In Weston, locals decide between preserving downtown and preventing future flood damage
There are signs all over Weston of what the raging waters of the West River left behind when it jumped the banks and roared through downtown in July.
Piles of gravel and dirt stand along Main Street and behind the post office.
A giant banner thanking the community hangs from the front of the Weston Theatre Company Playhouse.
And on the north end of town, waterlogged equipment from the Weston Market Place is still stacked up outside the store.
Lifelong area resident Jessica Perkins said the still-shuttered market place is a steady reminder of life before, and after, the flood.
“It’s been hard not having it here,” Perkins said recently, while stopping by the town’s post office. “Just like if you just need something quick, you have to drive to Londonderry, which isn’t far, but, you know, if you just needed some milk or bread or something, it was convenient to have it close by, and the gas station as well.”
The Weston Market Place is the only grocery store in this tiny town of about 600 people in southern Windsor County.
And it has the only gas pump.
The store sits along Route 100, in a low lying area along the West River that’s prone to flooding, and was hit hard this summer.
Mehul Dholakia has owned the store for about five years, and this is the second time he's had to close and rebuild after a flood.
"It’s always scary when you're behind a river, let's put it that way,” Dholakia said. “I mean, it's a piece of land that, you know, is going to keep flooding.”
Dholakia said his flood insurance will likely go up after the most recent flooding.
And as climate change threatens more storms, more often, Dholakia wonders about the long-term viability of continuing to operate a village store so close to the river.
So he's asking the Weston Select Board to support a FEMA buyout of his store, which is assessed at just under $195,000.
“I mean at some point it becomes not viable. Because then you put so much money, and so much effort, and so much into it that you're never going to recoup your losses. So it's better to just close it down at that point.”Mehul Dholakia, owner Weston Market Place
“I mean at some point it becomes not viable,” Dholakia said. “Because then you put so much money, and so much effort, and so much into it that you're never going to recoup your losses. So it's better to just close it down at that point.”
The FEMA buyout program was set up to take buildings out of the floodway, and also to give the river room to spread after flood events.
But there are downsides. Properties that are bought out can never be redeveloped. And Weston, like many village communities in Vermont, is desperate to hold onto its local store.
Local select boards have to approve any FEMA buyout that happens in their town.
At a recent select board meeting in Weston, board member Jim Linville said it’s not going to be an easy choice to sign off on the deal.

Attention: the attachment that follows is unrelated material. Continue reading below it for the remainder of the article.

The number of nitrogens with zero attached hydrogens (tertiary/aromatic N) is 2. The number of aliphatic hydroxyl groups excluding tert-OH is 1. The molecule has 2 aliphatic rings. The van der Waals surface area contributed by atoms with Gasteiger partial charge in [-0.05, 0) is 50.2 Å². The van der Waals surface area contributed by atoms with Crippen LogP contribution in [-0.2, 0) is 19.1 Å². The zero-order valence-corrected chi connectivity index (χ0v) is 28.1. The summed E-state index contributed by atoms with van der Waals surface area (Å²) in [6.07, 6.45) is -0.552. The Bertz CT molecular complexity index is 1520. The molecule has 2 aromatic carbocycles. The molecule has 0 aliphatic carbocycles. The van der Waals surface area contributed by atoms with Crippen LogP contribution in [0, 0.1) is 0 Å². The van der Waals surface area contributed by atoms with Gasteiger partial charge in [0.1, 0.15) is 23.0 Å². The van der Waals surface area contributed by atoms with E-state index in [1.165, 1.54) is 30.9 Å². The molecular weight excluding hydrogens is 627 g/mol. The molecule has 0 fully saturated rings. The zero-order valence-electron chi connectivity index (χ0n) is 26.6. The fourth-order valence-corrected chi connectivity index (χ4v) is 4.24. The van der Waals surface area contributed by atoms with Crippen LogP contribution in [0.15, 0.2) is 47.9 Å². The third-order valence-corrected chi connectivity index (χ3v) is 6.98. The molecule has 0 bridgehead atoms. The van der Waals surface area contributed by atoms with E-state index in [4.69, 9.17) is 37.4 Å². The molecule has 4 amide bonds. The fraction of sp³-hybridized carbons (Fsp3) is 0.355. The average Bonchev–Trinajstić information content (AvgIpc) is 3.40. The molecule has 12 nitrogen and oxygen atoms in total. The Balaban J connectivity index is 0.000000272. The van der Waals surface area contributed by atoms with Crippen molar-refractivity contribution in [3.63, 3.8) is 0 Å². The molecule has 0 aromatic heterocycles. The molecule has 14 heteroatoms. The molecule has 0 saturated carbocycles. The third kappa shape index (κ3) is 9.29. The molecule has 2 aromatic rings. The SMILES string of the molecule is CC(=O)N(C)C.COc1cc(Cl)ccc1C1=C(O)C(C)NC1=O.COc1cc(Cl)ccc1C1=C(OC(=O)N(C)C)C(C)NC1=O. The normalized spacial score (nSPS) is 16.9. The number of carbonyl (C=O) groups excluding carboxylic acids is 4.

“A really good argument could be made that, that is a fundamental part of the soul of our town,” Linville said. “And if we support the buyout, then that piece of land gets cleared, and that’s it. It never gets developed again.”
Whether it’s a home or a business, the town loses a taxable property — and with a business like a village store: so much more.
“It’s really hard to be on a select board in a small town and to be forced to make that type of decision,” said Stephanie Smith, Vermont’s Hazard Mitigation Officer.
Her office works with towns across the state that are contemplating FEMA buyouts.
Since the July floods, a lot’s been written about if Vermont communities can somehow move away from the river valleys, where they’ve been settled for hundreds of years.
Smith said it’s these local decisions — that are made one property at a time — that can move the conversation forward.
“I want us to be looking out as far as we can, and strategically making decisions around how we move away from our rivers over time, and that happens at the local level,” said Smith. “And I’m hoping that having this significant event where it just rains too much helps us start to have those hard conversations.”
There have been about 170 buyouts across Vermont since Tropical Storm Irene in 2011. And most of them have been single family homes.
It's rare for a commercial property owner to ask for a FEMA buyout.
“It’s really hard to be on a select board in a small town and to be forced to make that type of decision.Stephanie Smith, Vermont Hazard Mitigation Officer.
Seth Jensen is with the Lamoille County Planning Commission, and in towns like Johnson and Cambridge, Jensen said he expects more discussions about whether it makes sense to reinvest in downtown commercial properties that are close to rivers.
“I think there’s more discussion now than there was in 2011 about strategic reinvestment in areas that are safer from flooding,” Jensen said. “And figuring out how to do what we need to do to begin shifting the development patterns in that direction.”
Jensen says communities need to have grocery stores that are accessible and in village centers. But at the same time, if vital resources like grocery stores or pharmacies shut down after every flood, that doesn’t serve the community, either.
“And so this is really an existential challenge of potentially losing that, or potentially having that in danger from a flood. There’s not an easy answer and it’s a lot to weigh for a local volunteer, certainly,” he said.
In Weston, the board has agreed to consider a FEMA buyout of the village market place, and they've requested the necessary paperwork to get the complicated, slow-moving process going.
But they did so with the clear stipulation that they may not ultimately support the idea.
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